Adhesives for Fiber Optics Assembly: Making the Right Choice
Using the proper adhesive not only saves time and expense, but also can improve reliability and performance.
Edward A.Y. Fisher
Fast becoming pivotal to the assembly of fiber optic components, adhesives perform well
on glass, metal, ceramic and most plastic substrates, provide excellent chemical
and solvent resistance, act as an electrical insulator, and may be used in high-strength
optical alignment applications. Adhesives can bond dissimilar materials quickly
and efficiently, enabling the production of many optical components that would be
impossible to make using mechanical fastening methods.
Adhesive technology has always played a role in
fiber optics assembly, bonding optical connectors, fibers, lenses, prisms and other
components. Initially, epoxy technology was the method of choice, primarily in the
connector market, but today’s adhesives are highly engineered products available
in a wide variety of choices to help fabricate fiber optic assemblies.
Benefits of adhesives
By choosing the correct adhesive, manufacturers
can speed fabrication, lower costs and even improve reliability and performance.
By their very nature, adhesives allow devices to be made stronger, faster and more
cost-effectively, fulfilling the most basic demands of the marketplace.
Adhesives offer several major benefits
over other assembly methods, such as using nuts and bolts, rivets, welding and soldering,
any of which can result in localized stress points. One problem with welding and
soldering is that both can introduce unwanted heat to the device, and they usually
are not effective on dissimilar substrates. They also require highly skilled assemblers.
Adhesives, on the other hand, distribute
stress load evenly over a broad area, thereby reducing strain on the joint. Because
adhesives are applied inside the joint, they are invisible within the assembly.
They resist flex and vibration stresses, and form a seal as well as a bond, to protect
the internal components from harsh environments. They join irregularly shaped surfaces
more easily than mechanical or thermal fastening do, increase the weight of an assembly
negligibly, create virtually no change in part dimensions or geometry, and quickly
and easily bond dissimilar substrates and heat-sensitive materials. Adhesives are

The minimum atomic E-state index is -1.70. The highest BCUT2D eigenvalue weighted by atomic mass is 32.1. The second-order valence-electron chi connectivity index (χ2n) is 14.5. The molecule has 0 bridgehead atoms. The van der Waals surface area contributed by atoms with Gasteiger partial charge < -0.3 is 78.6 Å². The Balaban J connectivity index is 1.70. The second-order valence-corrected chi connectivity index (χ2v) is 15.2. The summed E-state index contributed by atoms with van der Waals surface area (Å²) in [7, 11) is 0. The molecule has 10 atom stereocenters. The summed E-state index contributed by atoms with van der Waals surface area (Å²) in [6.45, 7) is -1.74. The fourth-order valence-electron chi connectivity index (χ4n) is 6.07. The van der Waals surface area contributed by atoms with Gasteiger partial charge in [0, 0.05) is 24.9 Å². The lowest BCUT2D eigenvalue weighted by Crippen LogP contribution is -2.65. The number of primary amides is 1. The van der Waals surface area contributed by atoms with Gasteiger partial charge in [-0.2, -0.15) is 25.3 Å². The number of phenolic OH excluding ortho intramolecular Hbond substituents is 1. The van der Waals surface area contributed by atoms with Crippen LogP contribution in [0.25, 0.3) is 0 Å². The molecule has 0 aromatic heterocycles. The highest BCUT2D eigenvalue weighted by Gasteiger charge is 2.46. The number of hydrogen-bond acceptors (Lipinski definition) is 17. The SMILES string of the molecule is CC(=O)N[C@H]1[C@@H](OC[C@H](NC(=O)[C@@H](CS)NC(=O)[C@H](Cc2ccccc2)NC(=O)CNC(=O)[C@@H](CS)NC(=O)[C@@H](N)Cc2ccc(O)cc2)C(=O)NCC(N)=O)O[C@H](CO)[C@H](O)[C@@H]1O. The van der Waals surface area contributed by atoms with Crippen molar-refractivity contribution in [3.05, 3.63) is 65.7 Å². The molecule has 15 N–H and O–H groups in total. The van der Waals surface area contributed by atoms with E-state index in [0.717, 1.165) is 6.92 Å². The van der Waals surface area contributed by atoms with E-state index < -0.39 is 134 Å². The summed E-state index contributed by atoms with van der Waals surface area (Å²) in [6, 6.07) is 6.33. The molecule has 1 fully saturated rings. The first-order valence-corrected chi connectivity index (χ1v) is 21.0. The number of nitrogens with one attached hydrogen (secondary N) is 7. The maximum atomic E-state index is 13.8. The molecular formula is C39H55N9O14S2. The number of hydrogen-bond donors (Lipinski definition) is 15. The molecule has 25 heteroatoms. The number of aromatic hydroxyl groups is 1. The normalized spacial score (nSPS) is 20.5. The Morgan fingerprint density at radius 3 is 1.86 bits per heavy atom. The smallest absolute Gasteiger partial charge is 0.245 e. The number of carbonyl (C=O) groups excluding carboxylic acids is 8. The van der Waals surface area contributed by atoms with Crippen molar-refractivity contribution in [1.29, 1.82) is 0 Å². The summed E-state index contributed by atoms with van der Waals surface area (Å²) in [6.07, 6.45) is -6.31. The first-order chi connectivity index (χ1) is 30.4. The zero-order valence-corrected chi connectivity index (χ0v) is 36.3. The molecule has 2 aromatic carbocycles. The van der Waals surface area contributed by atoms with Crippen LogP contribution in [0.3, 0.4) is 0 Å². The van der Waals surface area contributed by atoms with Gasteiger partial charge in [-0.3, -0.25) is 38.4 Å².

“one size fits all,” and assembly can be easily automated.
One limitation is the curing time,
which is the amount of time it takes for the adhesive to reach its maximum strength
and fixture. Other drawbacks include surface preparation requirements and the potential
need for joint disassembly.
When selecting adhesives, manufacturers should
consider the three aspects of a bonded assembly — the parts that make up the
component, the assembly process and the adhesive — and how they will affect
device production (Figure 1).
Figure 1. The three variables that will affect device production
include the component, the assembly process and the adhesive.
To select an appropriate adhesive for
an application, a designer should consider how the device will be assembled and
what substrates will be bonded. It is also critical that the adhesive specified
during the design phase is appropriate for the production process.
Three properties are key to the application
of an adhesive: glass transition temperature, outgassing and testing that involves
placing samples in an environmental chamber set at 85 percent relative humidity
and 85 °C. Outgassing is the evolution of unreacted or unbound product when
the adhesive is subjected to high heat. These properties are called out in Telcordia
Glass transition temperature is the
temperature at which an adhesive transforms from hard and glassy to soft and rubbery.
It can be measured using dynamic mechanical analysis, thermal mechanical analysis
or differential scanning calorimetry. All three techniques are accepted in the industry
and provide different results based on spectral interpretation.
Dynamic mechanical analysis is generally
accepted as having excellent repeatability with good dependability. Regardless of
technique, the Telcordia specification calls for a minimum glass transition temperature
of 95 °C. A high transition temperature does not guarantee a “pass”
in heat/humidity aging. Cyanoacrylate adhesives can have temperatures much higher
than 95 °C, yet will fail in a hot, moist environment. For cyanoacrylates,